PICHER, Okla. – An Ottawa County ghost town came alive on Saturday as hundreds of people gathered for the eighth annual Picher Christmas parade.
“It’s one of the biggest parades we have had in a long time,” said Sherri Mills, parade organizer. “Most people tell me ‘We just love being in the Picher parade.’”
Against a backdrop of mountain size chat piles and falling down buildings, around 2,500 people bundled up in coats and gloves and lined up along Picher’s main drag.
The parade served as a time for old friends to greet one another and catch up on each other’s families.
“We are not professional, we are not fancy – but we have a lot of fun,” Mills said.
This year’s Christmas theme hasn’t changed. In fact, the theme has never changed.
“Coming Home for Christmas” is all about people coming back to Picher,” Mills said.
A federally funded buyout on the heels of an F4 tornado in 2008 saw Picher’s population drop from more than 1,600 residents to 20.
Fresh doughnuts and hot chocolate and coffee were freely available in front of the Gary Building, formerly known as the Ole Miners Pharmacy.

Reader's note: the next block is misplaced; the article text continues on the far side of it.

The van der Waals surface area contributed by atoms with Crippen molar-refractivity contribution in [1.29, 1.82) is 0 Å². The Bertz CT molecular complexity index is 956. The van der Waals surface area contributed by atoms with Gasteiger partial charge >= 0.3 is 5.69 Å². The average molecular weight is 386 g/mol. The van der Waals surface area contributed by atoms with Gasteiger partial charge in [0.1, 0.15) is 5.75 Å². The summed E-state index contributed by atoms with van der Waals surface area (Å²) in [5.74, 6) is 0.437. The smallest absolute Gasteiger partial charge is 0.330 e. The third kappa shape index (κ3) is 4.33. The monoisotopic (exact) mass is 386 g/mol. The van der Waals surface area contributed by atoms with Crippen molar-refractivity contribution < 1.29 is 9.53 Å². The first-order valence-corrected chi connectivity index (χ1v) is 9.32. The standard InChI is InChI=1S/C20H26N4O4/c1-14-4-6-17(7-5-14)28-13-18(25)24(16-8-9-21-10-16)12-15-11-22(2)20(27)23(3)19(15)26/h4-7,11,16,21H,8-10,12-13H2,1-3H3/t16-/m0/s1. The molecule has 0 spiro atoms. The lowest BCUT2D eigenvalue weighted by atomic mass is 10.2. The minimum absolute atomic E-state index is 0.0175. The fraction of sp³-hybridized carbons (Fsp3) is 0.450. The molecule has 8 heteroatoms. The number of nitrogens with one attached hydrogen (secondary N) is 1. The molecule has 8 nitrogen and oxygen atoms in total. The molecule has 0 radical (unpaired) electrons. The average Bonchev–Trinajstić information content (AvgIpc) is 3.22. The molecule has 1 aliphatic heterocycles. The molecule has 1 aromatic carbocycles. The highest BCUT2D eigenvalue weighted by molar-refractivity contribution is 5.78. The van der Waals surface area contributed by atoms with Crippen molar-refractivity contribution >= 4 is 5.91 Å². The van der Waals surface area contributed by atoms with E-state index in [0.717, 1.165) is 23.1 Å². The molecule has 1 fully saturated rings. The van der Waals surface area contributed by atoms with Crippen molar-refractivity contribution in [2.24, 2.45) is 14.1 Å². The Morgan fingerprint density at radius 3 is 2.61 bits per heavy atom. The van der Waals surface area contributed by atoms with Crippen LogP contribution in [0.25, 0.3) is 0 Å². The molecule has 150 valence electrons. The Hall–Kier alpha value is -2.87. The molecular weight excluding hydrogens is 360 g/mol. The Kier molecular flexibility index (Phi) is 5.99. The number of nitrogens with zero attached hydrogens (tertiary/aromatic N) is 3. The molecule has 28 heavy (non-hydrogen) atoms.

Over 100 floats, horses, antique trucks, convertibles carrying Miss Merry Christmas queens, firetrucks and Mr. and Mrs. Santa Claus were in the 45-minute parade, she said.
“The Quapaw High School band plays the Picher school fight song,” Mills said. “Every time I hear the song, I get a lump in my throat.”
“For a town that doesn’t exist, it’s crazy how many people turn out for a parade,” said Paula Ozburn, from Commerce.
Picher is the center of Tar Creek, an area of 40 square miles of lead- and zinc-contaminated land, in northern Ottawa County.
For years, the area was at the top of the EPA’s Superfund list after mining companies departed, leaving countless environmental and medical problems.
The community was part of a federally funded buyout after a 2006 Army Corps of Engineers study showed the abandoned lead and zinc mines underneath Picher and the nearby communities of Cardin and Hockerville had a high risk of caving in.